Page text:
B. Public Hearing

Attendance

The time, date, and location of the public hearing are listed in the DATES and ADDRESSES sections at the beginning of this proposed rule. Persons wishing to attend the public hearing must present government-issued identification and pass through security screening upon entering the building. Foreign nationals are subject to advance security screening procedures. Any foreign national wishing to participate or attend the public hearing should advise DOE promptly in order to initiate the necessary procedures as soon as possible; see FOR FURTHER INFORMATION CONTACT, above.

Registering To Speak

Any person who has an interest in the topics addressed in this proposed rule may speak at the public hearing, either as an individual or as a representative of a group or organization of interested persons. Persons wishing to speak should register in advance, as described in FOR FURTHER INFORMATION CONTACT. After registered speakers have made their presentations, other persons may speak to the extent that time allows.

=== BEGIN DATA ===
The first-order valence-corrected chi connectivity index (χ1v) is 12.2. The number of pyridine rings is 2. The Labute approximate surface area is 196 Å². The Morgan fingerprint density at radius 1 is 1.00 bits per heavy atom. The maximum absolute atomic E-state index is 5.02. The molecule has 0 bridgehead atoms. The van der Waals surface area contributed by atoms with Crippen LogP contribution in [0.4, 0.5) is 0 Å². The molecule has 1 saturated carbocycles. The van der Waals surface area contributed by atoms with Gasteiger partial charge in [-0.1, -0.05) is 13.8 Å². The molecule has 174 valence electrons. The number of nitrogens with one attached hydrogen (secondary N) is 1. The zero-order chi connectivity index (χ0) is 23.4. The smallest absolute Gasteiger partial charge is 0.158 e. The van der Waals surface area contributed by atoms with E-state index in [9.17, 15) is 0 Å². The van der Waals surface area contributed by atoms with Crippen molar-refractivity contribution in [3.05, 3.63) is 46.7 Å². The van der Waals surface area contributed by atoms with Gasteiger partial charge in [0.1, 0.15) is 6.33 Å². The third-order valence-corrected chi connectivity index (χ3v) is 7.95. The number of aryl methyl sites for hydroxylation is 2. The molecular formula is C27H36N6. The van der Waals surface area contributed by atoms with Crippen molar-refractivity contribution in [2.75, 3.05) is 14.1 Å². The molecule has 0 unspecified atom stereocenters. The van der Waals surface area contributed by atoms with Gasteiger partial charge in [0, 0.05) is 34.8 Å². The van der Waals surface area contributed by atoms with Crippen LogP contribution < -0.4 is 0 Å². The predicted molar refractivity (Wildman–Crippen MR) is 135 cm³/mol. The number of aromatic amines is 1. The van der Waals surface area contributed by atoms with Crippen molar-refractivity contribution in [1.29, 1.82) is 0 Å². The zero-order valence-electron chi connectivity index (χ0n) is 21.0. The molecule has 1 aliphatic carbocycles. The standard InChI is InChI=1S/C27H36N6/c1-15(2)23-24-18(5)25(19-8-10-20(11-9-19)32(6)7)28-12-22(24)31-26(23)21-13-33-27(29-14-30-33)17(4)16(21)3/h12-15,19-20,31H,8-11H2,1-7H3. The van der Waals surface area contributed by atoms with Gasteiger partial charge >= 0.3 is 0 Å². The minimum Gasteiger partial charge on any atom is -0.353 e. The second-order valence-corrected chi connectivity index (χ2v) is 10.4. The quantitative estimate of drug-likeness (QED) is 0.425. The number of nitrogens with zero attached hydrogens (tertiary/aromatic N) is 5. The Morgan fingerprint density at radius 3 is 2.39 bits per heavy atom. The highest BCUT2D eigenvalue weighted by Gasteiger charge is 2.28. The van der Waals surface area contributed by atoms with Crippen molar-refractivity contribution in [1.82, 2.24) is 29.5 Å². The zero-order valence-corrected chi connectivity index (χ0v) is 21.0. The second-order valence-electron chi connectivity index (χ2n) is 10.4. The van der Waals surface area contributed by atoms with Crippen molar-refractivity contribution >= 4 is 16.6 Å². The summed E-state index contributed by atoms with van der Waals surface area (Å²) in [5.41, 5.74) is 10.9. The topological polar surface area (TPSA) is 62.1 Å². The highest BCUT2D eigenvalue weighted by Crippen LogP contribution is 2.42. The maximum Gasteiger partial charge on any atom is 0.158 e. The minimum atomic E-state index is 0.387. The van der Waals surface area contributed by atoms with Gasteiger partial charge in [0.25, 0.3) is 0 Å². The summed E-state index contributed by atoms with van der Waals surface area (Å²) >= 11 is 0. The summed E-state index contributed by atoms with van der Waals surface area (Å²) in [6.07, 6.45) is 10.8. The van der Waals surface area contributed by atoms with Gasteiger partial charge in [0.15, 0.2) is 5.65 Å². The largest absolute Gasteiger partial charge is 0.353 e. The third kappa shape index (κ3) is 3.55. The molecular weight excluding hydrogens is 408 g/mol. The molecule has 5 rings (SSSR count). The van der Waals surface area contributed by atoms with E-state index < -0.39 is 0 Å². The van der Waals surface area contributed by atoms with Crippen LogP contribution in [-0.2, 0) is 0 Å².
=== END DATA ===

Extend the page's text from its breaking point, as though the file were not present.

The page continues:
Conduct of Public Hearing

DOE will designate an official or facilitator to preside at the public hearing. The public hearing will be informal and not a judicial or evidentiary-type hearing. DOE reserves the right to schedule the order of speakers and to establish the procedures governing the conduct of the hearing. To ensure that all persons wishing to make a presentation can be heard, DOE may limit each presentation to 10 minutes or less. The presiding official or facilitator will announce any further procedural rules needed for the proper conduct of the public hearing. After the public hearing, interested persons may submit further comments until the end of the comment period.

A transcript of the hearing will be made and posted at http://www.regulations.gov.

C. Issues on Which DOE Seeks Comment

DOE is particularly interested in receiving comments and views of interested parties on several topics. As discussed in more detail in Section IV.B below, DOE seeks comments on its use of the phrases “including, but not limited to,” and “such as” to introduce lists of examples. Unless otherwise specified, DOE's lists of examples are not intended to be exhaustive of all possible actions that fit within a categorical exclusion. DOE also seeks comments on its use of the phrase “would not have the potential to cause significant impacts” (or a similar construct) in lieu of the use of terms such as “adverse” or “substantial” as modifiers for potential impacts. DOE believes that the proposed phrase more accurately reflects NEPA and the CEQ NEPA regulations.